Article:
Exciting Fantasy Books with Immigrant Subplots You’ll Love

Lots of fantasy books include immigration, both directly and undirectly. Read on to learn more.

Book Culture Fantasy Opinions Recommendations
Book covers for 'Son of the Storm,' 'Perdido Street Station,' and 'The Golem and theJinni' against an ocean and sky background.

Fantasy stories are, well, fantastical, with elements such as magic, alternate worlds, different species, etc. But it’s also a good place to bring awareness to issues, like discrimination, and to speak on different parts of life, such as immigration. Immigration actually makes a lot more sense in fantasy than most of us think, and it’s great to see. Read on for fantasy books that use immigration as a subplot.

The Black Coast by Mike Brooks

'The Black Coast' by Mike Brooks book cover showing two ships sailing toward a city and a dragon.

When the people of Black Keep see ships coming toward them, they think the clanspeople of Tjakorsha are coming to raid again. But as they hurry to defend their home, they find out that the clanspeople had actually been driven away from their homeland by a daemonic tyrant who prophesied the world’s end. The clanspeople are in search of a new home, but Black Keep is about to be thrown in the middle of the war brewing in the wider continent of Narida. Will this new society survive these trials?

The Golem and the Jinni by Helene Wecker

'The Golem and the Jinni' by Helene Wecker showing an archway leading to a city with someone walking under it.

Chava is a golem who was made by a disgraced rabbi to be the wife of a Polish merchant, one who died on his way to America. When the ship arrives in 1899, Chava drifts around until another rabbi recognizes what she is and takes her in. Ahmad is a jinni, which is a creature born of fire in the Syrian desert, and he was trapped by a Bedouin wizard centuries ago. He is released by a Syrian tinsmith in Manhattan, but he isn’t free. An iron band binds him both to the wizard who trapped him and to the physical world. These two meet and surprisingly become friends and eventually soul mates. But their bond is quickly put to the test.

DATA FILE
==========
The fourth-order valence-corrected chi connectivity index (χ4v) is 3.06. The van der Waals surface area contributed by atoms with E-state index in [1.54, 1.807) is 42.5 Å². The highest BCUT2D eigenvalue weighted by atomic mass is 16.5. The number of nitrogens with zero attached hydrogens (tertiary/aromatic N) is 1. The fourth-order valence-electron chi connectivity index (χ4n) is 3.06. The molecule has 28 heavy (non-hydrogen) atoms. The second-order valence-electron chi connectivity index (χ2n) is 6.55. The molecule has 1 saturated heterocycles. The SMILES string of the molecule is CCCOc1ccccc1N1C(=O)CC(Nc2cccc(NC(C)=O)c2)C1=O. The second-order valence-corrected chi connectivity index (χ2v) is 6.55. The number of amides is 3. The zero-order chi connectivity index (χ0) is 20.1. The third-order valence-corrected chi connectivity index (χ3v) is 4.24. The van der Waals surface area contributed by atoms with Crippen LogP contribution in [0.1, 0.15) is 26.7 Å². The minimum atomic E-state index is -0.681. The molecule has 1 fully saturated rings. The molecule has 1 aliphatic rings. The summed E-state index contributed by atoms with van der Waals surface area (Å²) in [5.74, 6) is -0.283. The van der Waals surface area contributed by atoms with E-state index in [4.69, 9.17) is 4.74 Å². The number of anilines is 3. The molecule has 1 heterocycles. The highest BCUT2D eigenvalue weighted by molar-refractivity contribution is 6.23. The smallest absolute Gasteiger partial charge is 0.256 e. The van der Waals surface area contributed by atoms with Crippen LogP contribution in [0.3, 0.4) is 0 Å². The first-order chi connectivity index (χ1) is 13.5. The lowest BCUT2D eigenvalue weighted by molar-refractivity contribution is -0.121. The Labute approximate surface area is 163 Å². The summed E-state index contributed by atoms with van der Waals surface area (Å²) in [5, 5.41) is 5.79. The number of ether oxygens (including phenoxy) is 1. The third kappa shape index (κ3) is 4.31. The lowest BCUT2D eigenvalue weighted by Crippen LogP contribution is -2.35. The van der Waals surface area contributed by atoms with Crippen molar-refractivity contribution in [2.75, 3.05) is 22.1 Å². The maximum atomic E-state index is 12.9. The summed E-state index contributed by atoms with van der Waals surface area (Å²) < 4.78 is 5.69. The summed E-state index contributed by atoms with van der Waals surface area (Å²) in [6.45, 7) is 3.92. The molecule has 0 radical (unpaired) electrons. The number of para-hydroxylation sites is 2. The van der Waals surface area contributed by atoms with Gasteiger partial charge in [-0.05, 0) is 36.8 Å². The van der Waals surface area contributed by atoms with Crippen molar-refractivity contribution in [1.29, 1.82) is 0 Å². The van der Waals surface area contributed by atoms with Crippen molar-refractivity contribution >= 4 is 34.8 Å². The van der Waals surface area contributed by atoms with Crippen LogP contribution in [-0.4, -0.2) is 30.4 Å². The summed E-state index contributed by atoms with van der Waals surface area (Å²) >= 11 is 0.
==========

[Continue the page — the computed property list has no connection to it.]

Bas-Lag Trilogy by China Miéville

'Perdido Street Station' by China Miéville book cover showing a butterfly against a city background.

The first book is Perdido Street Station, set in New Crobuzon, a metropolis in the middle of the world. Mutants, arcane races, and humans brood together in the gloom, the river is overrun with waste, and factories pound into the night. The Parliament and its harsh militia have ruled over all sorts of people, such as workers, artists, magicians, crooks, etc., for over a millennium. One day, a stranger comes, with both money and an impossible request, and something unimaginable is released. The city is in danger, and it all comes to a head underneath Perdido Street Station, at the city’s heart.

Son of the Storm by Suyi Davies Okungbowa

'Son of the Storm' by Suyi Davies Okungbowa book cover showing a young man and the background of a city.

In Bassa, an ancient city, Danso is an intelligent scholar who is just about to achieve greatness. The problem is, he doesn’t want that. He’d much rather track down banned stories about what the world is like outside the city walls. The city’s elite says nothing important is out there, and all the immigrants won’t say anything. One day, Danso comes across a warrior who possesses magic that shouldn’t exist, and he starts unraveling Bassa’s dark secrets. To learn the city’s history, he ventures beyond the borders — and the chaos that will come with his discovery could ruin the empire.

Spirit Beasts Awakening by A.P Beswick

'Spirit Beasts Awakening' by A.P Beswick book cover with a young boy and dragon and eagle spirits behind him.

Despite being almost fifteen, Arnold doesn’t have a Spirit Beast, a creature deeply connected to one’s soul. But one day, he rescues a retired Doyen. Spirit Wardens then presents him and his close friend, Otto, with an offer to join them. They immediately accept, diving into a fierce journey while strengthening their ties to the spirit world and discovering their latent abilities. But peace doesn’t last. An old enemy comes back, swearing revenge on the Spirit Wardens. Arnold’s life, as well as the lives of those around him, are now in danger.

All of these books are great choices. Which one is your favorite?

For more on fantasy, click here.

Check out the Fantasy shelf on Bookstr’s Bookshop page.